When Malaysia went into a partial lockdown in March due to a sudden spike of coronavirus cases, single parent Naimah Sudaian was left without a job and with zero savings to survive the coming months.
With three children to raise, the 49-year-old was dumbfounded by how she was going to afford rent and groceries after being laid off as a security guard later that month.
“I remember going home that day, crying. I have no savings to get me going and with my last pay cheque of RM1,200 (S$392), I carefully planned our expenses,” Madam Naimah told The Straits Times.
“We had to ration our food and survive mostly on crackers and instant noodles. Occasionally, we’d have rice and eggs because that’s the cheapest ‘real meal’ we can afford,” she said.
She is not alone in struggling to make ends meet during the movement control order (MCO) to curb the spread of the coronavirus.
Research by United Nations agencies found that households with family heads earning below RM2,000 a month tend to spend more on eggs (52 per cent) and instant noodles (40 per cent), and less on protein and rice, compared with those earning above the bracket.
When Malaysia first imposed movement curbs on March 18, it forced schools and non-essential businesses to temporarily shut down. People were confined to their homes, except to buy food and essential items or to seek medical treatment.
These controls were eased on May 4, allowing most businesses to reopen and people to travel for work.
But despite life having returned to normal in most cases in Malaysia, the impact of the MCO has been damaging.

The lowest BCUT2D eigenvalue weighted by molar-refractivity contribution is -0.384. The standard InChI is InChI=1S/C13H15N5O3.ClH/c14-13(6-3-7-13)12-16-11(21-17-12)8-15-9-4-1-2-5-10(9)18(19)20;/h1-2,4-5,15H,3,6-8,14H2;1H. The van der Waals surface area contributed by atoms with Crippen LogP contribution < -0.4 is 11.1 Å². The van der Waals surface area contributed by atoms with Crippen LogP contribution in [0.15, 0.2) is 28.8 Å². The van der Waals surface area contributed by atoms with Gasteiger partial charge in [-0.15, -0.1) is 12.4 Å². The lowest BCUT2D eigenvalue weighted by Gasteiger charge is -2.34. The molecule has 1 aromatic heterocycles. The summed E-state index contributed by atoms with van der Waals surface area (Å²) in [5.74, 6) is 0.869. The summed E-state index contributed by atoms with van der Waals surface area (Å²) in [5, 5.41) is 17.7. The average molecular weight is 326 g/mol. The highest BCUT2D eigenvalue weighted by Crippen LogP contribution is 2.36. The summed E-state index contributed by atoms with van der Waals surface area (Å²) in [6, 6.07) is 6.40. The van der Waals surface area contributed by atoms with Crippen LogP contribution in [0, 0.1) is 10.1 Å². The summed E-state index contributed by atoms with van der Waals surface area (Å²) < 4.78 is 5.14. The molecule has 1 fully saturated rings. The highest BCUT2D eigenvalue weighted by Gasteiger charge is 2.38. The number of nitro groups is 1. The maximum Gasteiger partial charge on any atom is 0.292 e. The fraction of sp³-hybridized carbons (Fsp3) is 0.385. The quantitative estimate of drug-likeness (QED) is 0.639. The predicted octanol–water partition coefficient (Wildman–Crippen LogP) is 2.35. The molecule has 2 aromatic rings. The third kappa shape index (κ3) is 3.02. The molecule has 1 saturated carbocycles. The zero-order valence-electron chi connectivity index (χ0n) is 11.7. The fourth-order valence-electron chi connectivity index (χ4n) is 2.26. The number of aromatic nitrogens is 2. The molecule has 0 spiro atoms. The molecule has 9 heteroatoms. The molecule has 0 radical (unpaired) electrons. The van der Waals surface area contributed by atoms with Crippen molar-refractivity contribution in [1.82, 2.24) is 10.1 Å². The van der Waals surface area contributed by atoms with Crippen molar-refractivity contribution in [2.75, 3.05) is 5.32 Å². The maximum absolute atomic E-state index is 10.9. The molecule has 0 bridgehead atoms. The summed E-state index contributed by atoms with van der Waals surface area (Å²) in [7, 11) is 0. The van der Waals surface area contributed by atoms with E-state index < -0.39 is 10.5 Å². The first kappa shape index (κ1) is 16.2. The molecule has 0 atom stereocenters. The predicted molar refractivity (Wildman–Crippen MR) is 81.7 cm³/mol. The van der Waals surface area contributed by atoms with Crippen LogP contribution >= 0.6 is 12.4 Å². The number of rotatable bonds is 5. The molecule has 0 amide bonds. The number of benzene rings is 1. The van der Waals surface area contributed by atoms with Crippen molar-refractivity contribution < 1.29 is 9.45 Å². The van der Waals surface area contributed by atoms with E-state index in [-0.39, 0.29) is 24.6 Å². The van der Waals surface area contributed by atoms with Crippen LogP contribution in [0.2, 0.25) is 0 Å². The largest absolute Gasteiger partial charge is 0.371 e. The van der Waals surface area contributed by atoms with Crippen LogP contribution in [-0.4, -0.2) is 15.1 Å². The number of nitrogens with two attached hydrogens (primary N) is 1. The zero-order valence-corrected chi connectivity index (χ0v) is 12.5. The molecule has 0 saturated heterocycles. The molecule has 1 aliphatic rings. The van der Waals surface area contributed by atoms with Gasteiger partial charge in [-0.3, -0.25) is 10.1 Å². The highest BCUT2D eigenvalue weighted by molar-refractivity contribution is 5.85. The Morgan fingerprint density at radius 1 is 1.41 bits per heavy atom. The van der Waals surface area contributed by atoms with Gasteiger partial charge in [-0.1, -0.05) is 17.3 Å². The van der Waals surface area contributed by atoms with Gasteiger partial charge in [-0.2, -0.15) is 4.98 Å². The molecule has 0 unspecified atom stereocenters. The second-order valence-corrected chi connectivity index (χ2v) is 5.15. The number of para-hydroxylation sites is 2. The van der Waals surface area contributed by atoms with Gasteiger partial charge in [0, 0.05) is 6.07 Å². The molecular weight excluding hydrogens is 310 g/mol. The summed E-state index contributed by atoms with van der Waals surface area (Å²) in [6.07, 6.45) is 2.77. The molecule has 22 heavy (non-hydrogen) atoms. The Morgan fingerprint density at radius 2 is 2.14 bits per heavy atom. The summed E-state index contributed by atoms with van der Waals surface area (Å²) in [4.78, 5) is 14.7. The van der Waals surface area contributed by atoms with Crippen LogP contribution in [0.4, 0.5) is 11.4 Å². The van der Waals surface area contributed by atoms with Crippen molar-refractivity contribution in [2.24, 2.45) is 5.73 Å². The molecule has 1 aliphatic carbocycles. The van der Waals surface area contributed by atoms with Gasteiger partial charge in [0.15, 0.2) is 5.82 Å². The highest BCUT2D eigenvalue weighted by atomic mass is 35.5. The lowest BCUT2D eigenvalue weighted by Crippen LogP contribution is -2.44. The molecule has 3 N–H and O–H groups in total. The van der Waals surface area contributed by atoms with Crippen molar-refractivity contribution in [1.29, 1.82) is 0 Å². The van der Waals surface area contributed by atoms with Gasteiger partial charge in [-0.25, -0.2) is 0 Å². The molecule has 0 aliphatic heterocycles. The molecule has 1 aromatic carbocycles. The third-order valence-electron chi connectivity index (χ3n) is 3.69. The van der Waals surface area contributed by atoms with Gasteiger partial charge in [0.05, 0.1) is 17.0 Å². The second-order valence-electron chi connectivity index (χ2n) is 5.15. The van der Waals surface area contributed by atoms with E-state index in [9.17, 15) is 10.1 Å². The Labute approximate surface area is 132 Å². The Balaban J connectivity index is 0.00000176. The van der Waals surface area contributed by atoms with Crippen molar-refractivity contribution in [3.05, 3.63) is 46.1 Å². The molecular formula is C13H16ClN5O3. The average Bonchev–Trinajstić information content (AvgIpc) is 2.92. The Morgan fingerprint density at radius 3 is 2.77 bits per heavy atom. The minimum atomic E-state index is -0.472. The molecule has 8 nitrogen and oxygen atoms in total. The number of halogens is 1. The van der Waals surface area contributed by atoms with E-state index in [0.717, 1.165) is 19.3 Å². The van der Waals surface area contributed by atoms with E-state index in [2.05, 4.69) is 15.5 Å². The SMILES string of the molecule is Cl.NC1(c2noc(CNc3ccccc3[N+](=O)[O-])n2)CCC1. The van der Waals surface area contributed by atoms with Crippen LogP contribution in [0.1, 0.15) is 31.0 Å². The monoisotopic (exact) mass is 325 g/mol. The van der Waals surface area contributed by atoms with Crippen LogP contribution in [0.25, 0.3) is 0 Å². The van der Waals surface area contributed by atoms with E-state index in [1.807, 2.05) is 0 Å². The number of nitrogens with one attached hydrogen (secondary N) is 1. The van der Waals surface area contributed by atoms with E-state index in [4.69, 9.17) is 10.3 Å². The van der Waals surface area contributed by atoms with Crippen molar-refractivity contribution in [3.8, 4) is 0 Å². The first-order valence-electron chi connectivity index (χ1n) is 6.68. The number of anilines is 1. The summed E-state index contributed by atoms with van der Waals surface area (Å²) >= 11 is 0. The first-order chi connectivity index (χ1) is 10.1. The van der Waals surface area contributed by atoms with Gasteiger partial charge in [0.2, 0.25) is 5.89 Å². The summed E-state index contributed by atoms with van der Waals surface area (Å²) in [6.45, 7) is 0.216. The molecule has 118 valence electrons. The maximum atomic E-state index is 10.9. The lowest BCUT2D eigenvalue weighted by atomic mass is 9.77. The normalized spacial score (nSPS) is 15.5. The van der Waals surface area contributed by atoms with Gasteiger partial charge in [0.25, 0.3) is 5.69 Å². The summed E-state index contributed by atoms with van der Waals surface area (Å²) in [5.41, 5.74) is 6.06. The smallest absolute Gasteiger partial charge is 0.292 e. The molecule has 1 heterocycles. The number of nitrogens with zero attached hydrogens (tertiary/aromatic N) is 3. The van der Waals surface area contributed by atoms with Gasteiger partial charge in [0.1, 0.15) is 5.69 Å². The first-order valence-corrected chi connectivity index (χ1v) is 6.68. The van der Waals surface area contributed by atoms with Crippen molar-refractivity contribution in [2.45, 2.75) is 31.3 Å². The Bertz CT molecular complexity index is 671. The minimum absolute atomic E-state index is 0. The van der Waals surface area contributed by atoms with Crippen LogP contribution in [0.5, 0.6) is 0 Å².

According to the UN study titled Families On The Edge, low-income households headed by women, like widows and single mothers, are among the worst affected, with higher rates of unemployment and pessimistic outlook on prospects for recovery in the next six months.
And although there are various government aid schemes amid the MCO, cash assistance is regarded as the most useful, and the respondents prefer sustainable assistance such as employment and longer-term aid rather than just one-off cash handouts.
“Cash handouts help, but one-off assistance is not sustainable. In particular, they want jobs. So it is not a (culture of asking for government handouts),” Malaysia-based public policy research outfit DM Analytics managing director Muhammed Abdul Khalid told financial news site The Edge on Monday.
“They are very proud, responsible and rational people,” he added.
The research – on a sample of 500 households with children in Kuala Lumpur’s low-cost flats – also revealed that the urban poor were forced to cut back spending on their children’s education by as much as 84 per cent.
Children living in these households are at risk of deteriorating dietary quality due to changes in their food consumption and a worsening of education outcomes due to challenges in accessing home-based online learning.
Furthermore, Unicef Malaysia’s social policy chief, Mr Stephen Barrett, said a large proportion of low-income children face more challenges when they eventually go back to schools after the MCO.
“…It is a known fact that hungry children do not learn properly. So there is a risk that low-income children may end up not going back to school,” Mr Barrett was quoted as saying by the Malay Mail Online news site.